Today’s Wonder of the Day was inspired by Ryder from Saint John. Ryder Wonders, “What is Asperger's syndrome?” Thanks for WONDERing with us, Ryder!
Do you have a friend or family member that struggles with a chronic illness? Sometimes we know these illnesses by their initials, such as ADHD (attention deficit hyperactivity disorder), MS (multiple sclerosis), or CF (cystic fibrosis).
In today's Wonder of the Day, we're going to take a look at another condition you may have heard about: AS. AS stands for Asperger syndrome (also often called Asperger's syndrome).
Asperger syndrome used to be diagnosed as an independent condition. Since 2013, however, it's now considered to be a type of autism. People who exhibit symptoms of Asperger syndrome are now usually referred to as "on the autism spectrum," although many doctors still refer to the condition as AS.
People with Asperger syndrome tend to fall on the "high-functioning" end of the autism spectrum. Males are three to four times more likely to have AS than females. The behavior patterns associated with the condition were first identified in 1944 by an Austrian pediatrician named Hans Asperger.
The symptoms of Asperger syndrome often vary between individuals. As a general rule, however, the condition is marked by peculiar speech patterns (including repetition), lack of facial expressions, difficulty with interaction, lack of eye contact, odd mannerisms, focus on self rather than others, lack of empathy, delays in motor development, and obsessive behavior.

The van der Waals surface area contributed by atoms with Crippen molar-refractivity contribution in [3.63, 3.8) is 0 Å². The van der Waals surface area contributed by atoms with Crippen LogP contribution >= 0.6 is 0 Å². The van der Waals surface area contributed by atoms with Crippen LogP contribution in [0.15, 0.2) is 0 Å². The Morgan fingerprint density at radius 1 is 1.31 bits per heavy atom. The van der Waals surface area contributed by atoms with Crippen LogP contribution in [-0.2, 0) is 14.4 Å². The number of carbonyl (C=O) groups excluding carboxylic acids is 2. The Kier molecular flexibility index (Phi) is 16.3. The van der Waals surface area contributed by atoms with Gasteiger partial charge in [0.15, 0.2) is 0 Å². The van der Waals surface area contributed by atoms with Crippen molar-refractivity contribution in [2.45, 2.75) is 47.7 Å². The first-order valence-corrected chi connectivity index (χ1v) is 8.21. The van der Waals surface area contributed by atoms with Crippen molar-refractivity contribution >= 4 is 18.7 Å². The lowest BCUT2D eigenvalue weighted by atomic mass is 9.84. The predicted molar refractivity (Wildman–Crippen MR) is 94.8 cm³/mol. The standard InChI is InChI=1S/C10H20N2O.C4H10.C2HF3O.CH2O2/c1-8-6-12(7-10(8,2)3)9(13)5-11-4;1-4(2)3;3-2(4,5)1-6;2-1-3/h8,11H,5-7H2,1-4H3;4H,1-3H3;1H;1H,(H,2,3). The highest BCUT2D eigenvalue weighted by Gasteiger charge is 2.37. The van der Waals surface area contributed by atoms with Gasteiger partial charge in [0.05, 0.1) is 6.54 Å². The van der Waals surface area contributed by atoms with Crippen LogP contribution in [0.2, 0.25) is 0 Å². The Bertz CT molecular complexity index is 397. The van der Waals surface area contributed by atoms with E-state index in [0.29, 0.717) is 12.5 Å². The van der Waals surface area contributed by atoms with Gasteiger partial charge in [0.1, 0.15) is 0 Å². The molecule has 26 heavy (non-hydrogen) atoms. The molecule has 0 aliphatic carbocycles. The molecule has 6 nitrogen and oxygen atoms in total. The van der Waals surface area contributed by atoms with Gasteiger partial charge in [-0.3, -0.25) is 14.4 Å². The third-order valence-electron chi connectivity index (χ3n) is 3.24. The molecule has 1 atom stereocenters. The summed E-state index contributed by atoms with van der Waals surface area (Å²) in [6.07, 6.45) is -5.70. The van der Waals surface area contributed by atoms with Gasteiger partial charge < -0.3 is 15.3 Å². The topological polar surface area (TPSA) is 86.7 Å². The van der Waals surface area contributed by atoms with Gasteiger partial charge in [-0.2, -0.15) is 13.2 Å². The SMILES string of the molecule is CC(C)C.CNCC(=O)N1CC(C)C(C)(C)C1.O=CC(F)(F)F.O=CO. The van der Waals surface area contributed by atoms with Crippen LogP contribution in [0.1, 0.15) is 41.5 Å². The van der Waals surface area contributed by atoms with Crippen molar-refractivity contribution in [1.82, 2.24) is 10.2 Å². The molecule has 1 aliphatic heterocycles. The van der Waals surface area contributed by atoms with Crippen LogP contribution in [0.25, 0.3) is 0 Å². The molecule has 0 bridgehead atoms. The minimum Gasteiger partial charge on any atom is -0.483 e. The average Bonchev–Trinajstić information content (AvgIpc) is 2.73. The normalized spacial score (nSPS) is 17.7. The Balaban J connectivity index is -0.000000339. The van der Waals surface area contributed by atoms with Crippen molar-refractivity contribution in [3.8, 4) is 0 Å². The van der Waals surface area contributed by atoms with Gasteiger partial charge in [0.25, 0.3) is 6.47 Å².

People with Asperger syndrome can usually function fine on a daily basis and live a mostly normal life. They may seem odd or eccentric, though, due to their problems with interaction, obsessive behaviors, or odd mannerisms and speech.
Those with Asperger syndrome might have trouble, for example, reading other people's body language or picking up on subtle cues. They may also be prone to extreme sensitivity to certain stimuli, such as lights and sounds.
Unlike people with other forms of autism, those with Asperger syndrome usually do not exhibit delays in language development. To the contrary, people with AS often have an advanced vocabulary and good grammar skills.
People with AS also usually experience normal cognitive development and may have above-average intelligence. While they may struggle with attention or organization, they often are uniquely gifted in certain areas (especially those in which they show obsessive behavior) and may be able to focus intensely and excel in those areas.
Currently, there is no "cure" for Asperger syndrome. In fact, there's some debate about whether AS even needs to be cured. Most people with AS are able to live normal, happy, and healthy lives, and many of them also take great pride in their unique gifts.
Rather than being "cured," many people with AS simply seek understanding from others. Educating friends, family members, and teachers about AS can help kids with AS to overcome the obstacles they face.
There are also a variety of cognitive behavioral therapies available that seek to help people with AS to deal with the areas in which they struggle. Early intervention and a supportive environment can help to improve skills while also giving greater self-control over obsessive and repetitive behaviors.